ETF Tracker Newsletter For January 28, 2022

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[Chart courtesy of]

  1. Moving the markets

After 3 consecutive weeks of losses, the S&P finally managed to eke out a 0.8% gain, but it was a hard-fought battle with the move to the plus side happening during the last hour of trading today.

Boosting the major indexes was Apple with a 7% advance, while some of the heavy hitters like Microsoft, Amazon and Google finally gave an assist after having been beaten down earlier in the week.

Also helping the bullish cause was month-end pension and mutual fund rebalancing, which ZH estimates to be about $65 billion. This meme may very well come into play again on Monday, the last trading day of the month.

Commented MW about this week’s volatility:

The major indexes have experienced outsized swings each day this week — including the Dow making up a more than 1,000-point intraday deficit to close higher on Monday for the first time ever. The S&P 500 has posted an intraday range of at least 2.25% every day this week, according to Bespoke Investment Group.

Despite today’s rebound, the S&P 500 is on pace for its weakest month since March 2020, while the Nasdaq looks to be hit the hardest by heading for its not only worst month since 2008 but also towards “the worst month of the year of all time.”

ZH expounded further on the reality of what we are witnessing:

Despite today’s panic-buying, this is the worst start to a year for the S&P 500 since 1939 (and on course for its worst January ever)…


Even though we rebounded into the weekend, the economic environment looks anything but rosy. We saw Pending Home Sales tumbling, likely due to higher mortgage rates, and December US Durable Goods collapsing the most since the beginning of Covid.

Today, we watched Q1 GDP forecasts puking big time with the Atlanta Fed’s expectations crashing to just about zero, as this chart shows. As a result, the much tracked December 2022 Rate-Hike expectations shifted toward a more dovish mode (fewer hikes), which helped the major indexes to ramp sharply into the close.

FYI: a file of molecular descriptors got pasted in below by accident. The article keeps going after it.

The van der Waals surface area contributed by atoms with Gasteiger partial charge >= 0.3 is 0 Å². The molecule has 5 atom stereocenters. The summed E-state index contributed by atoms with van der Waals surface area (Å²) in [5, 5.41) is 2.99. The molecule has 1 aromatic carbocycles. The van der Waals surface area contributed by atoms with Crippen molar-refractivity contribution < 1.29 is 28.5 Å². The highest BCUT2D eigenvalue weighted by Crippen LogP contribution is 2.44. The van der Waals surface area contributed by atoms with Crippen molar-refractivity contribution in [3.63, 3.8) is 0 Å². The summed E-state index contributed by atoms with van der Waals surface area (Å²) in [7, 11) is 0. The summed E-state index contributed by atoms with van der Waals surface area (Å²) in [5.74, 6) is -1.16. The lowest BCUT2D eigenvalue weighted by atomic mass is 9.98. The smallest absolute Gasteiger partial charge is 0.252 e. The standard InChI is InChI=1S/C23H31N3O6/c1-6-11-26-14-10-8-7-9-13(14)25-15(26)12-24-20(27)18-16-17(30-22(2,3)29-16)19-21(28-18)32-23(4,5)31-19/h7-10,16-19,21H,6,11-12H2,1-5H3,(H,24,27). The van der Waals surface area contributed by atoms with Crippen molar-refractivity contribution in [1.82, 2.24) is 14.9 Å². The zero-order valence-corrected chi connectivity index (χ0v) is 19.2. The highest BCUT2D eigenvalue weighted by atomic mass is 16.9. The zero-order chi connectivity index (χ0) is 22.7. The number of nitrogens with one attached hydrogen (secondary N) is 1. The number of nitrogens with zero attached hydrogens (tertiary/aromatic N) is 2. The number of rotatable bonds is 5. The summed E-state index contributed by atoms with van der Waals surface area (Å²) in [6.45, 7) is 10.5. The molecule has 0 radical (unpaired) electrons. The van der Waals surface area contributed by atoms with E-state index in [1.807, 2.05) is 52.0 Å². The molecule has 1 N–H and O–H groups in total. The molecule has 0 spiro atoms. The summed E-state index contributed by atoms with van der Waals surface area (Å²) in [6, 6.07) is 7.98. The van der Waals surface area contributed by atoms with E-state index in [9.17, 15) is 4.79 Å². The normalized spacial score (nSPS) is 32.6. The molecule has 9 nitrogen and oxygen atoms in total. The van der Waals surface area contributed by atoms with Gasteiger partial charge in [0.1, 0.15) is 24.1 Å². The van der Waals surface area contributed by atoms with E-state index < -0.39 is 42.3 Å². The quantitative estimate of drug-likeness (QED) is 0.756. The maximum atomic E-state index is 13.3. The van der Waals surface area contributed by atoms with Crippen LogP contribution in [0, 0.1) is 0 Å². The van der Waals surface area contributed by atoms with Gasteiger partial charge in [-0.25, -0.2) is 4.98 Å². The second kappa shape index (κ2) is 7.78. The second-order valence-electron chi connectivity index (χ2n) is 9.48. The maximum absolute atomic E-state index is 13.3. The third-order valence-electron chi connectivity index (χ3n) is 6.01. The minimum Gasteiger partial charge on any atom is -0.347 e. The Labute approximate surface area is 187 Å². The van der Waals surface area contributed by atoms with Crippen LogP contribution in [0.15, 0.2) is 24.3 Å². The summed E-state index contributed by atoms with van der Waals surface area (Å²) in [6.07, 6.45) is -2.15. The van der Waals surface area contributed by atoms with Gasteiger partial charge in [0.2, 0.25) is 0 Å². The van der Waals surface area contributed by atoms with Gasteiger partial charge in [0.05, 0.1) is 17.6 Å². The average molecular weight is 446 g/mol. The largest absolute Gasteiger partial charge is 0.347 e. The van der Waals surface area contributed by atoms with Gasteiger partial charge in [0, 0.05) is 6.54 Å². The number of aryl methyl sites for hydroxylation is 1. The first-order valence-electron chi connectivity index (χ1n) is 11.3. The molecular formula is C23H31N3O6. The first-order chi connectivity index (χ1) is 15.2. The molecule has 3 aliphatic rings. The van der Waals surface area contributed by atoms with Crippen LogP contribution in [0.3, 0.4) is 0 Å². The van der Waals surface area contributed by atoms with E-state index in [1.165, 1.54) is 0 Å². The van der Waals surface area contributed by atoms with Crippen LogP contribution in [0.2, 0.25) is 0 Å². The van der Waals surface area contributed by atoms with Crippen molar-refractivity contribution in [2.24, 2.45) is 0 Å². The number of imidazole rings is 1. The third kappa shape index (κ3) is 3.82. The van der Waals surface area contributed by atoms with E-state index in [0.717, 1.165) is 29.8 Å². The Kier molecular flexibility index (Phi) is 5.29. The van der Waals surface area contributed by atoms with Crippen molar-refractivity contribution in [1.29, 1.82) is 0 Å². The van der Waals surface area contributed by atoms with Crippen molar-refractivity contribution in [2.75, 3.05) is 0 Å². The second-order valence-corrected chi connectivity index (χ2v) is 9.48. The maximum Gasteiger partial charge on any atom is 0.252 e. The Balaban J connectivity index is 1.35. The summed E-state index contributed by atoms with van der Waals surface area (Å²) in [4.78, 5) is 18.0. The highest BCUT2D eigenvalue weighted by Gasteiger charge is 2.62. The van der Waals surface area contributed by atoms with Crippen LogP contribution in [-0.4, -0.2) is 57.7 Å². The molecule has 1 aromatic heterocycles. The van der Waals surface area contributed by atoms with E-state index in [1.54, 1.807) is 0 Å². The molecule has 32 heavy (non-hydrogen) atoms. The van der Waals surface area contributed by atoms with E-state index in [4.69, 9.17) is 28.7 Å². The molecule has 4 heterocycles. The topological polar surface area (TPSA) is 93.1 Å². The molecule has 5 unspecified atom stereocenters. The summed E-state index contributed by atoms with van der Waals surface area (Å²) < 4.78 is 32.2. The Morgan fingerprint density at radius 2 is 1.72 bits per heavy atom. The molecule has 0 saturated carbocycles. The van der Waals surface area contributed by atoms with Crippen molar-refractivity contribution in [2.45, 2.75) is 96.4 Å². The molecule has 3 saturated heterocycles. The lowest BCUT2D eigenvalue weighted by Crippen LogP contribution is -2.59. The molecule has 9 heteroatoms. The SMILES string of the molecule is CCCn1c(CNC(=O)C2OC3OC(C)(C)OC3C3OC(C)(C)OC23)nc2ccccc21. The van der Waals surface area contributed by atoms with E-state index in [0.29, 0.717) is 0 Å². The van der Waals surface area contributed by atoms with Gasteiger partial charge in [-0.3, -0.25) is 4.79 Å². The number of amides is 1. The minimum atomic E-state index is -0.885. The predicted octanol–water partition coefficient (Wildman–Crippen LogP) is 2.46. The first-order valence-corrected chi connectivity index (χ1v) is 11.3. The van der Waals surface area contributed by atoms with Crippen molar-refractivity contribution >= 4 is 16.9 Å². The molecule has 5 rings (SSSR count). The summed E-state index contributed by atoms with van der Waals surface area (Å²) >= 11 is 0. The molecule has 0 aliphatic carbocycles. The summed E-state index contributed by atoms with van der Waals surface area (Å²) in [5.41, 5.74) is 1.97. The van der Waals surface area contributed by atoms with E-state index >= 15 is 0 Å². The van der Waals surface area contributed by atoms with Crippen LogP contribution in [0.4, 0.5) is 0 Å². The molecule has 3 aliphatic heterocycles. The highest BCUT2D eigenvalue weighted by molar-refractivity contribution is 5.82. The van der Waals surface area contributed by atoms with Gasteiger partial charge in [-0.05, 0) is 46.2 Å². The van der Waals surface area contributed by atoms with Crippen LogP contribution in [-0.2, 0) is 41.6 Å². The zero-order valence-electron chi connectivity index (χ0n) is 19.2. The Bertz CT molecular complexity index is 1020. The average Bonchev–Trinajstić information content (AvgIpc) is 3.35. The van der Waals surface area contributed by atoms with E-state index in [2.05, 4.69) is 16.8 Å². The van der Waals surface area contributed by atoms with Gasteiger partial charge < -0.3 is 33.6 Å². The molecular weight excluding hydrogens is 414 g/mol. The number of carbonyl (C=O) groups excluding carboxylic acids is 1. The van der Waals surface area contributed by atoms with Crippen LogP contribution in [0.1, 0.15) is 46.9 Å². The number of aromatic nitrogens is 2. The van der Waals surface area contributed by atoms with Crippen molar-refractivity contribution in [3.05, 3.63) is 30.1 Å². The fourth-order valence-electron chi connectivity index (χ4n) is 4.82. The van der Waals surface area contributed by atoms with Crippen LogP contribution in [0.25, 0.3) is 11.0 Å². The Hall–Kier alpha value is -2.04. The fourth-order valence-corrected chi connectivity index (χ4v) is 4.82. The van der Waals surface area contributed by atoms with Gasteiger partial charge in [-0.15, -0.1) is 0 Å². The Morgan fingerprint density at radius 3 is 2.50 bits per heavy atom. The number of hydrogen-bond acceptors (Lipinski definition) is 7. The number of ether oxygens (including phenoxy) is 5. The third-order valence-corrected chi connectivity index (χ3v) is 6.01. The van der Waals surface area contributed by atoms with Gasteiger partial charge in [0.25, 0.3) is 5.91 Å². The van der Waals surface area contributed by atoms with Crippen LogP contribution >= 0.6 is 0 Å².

Looking at inflation, it seems that the Fed is at a fork in the road between popping the stock market bubble via higher rates or allowing persistent inflation to brutalize the middle and lower class. Depending on their choices, the markets are still at a level where a breakout in either direction is a distinct possibility.

You can see the effect of this month’s madness on our Trend Tracking Indexes (TTIs) in section 3 below.

2. ETFs in the Spotlight

In case you missed the announcement and description of this section, you can read it here again.

It features some of the 10 broadly diversified domestic and sector ETFs from my HighVolume list as posted every Saturday. Furthermore, they are screened for the lowest MaxDD% number meaning they have been showing better resistance to temporary sell offs than all others over the past year.

The below table simply demonstrates the magnitude with which these ETFs are fluctuating above or below their respective individual trend lines (%+/-M/A). A break below, represented by a negative number, shows weakness, while a break above, represented by a positive percentage, shows strength.

For hundreds of ETF choices, be sure to reference Thursday’s StatSheet.

For this current domestic “Buy” cycle, here’s how some of our candidates have fared:

Click image to enlarge.

Again, the %+/-M/A column above shows the position of the various ETFs in relation to their respective long-term trend lines, while the trailing sell stops are being tracked in the “Off High” column. The “Action” column will signal a “Sell” once the -12% point has been taken out in the “Off High” column, which has replaced the prior -8% to -10% limits.

3. Trend Tracking Indexes (TTIs)

Our Domestic TTI managed to recover today, which otherwise would have confirmed a domestic Sell signal. In my advisor practice, it did not matter, since of our trailing sell stops had taken us out of most holdings already. Right now, I will add those sector funds, which do well in the current inflationary environment.

As you can see by proximity of the TTI to its trendline, we are stuck in neutral territory, which simply means that it’s not clear which way the markets will turn next. Should it be further south, then we are in a good position to not participate in the coming bear market.

However, should we break out to the upside, I will have to re-enter the market and consider this event a whipsaw signal. Those types of signals are simply an unavoidable byproduct of our quest to sidestep portfolio crushing bear markets.

My view is that we will witness one at some point this year.

This is how we closed 01/28/2022:

Domestic TTI: -0.55% below its M/A (prior close -2.12%)—Buy signal effective 07/22/2020.

International TTI: +1.39% above its M/A (prior close +0.97%)—Buy signal effective 07/22/2020.

Disclosure: I am obliged to inform you that I, as well as my advisory clients, own some of the ETFs listed in the above table. Furthermore, they do not represent a specific investment recommendation for you, they merely show which ETFs from the universe I track are falling within the specified guidelines.

All linked charts above are courtesy of Bloomberg via ZeroHedge.



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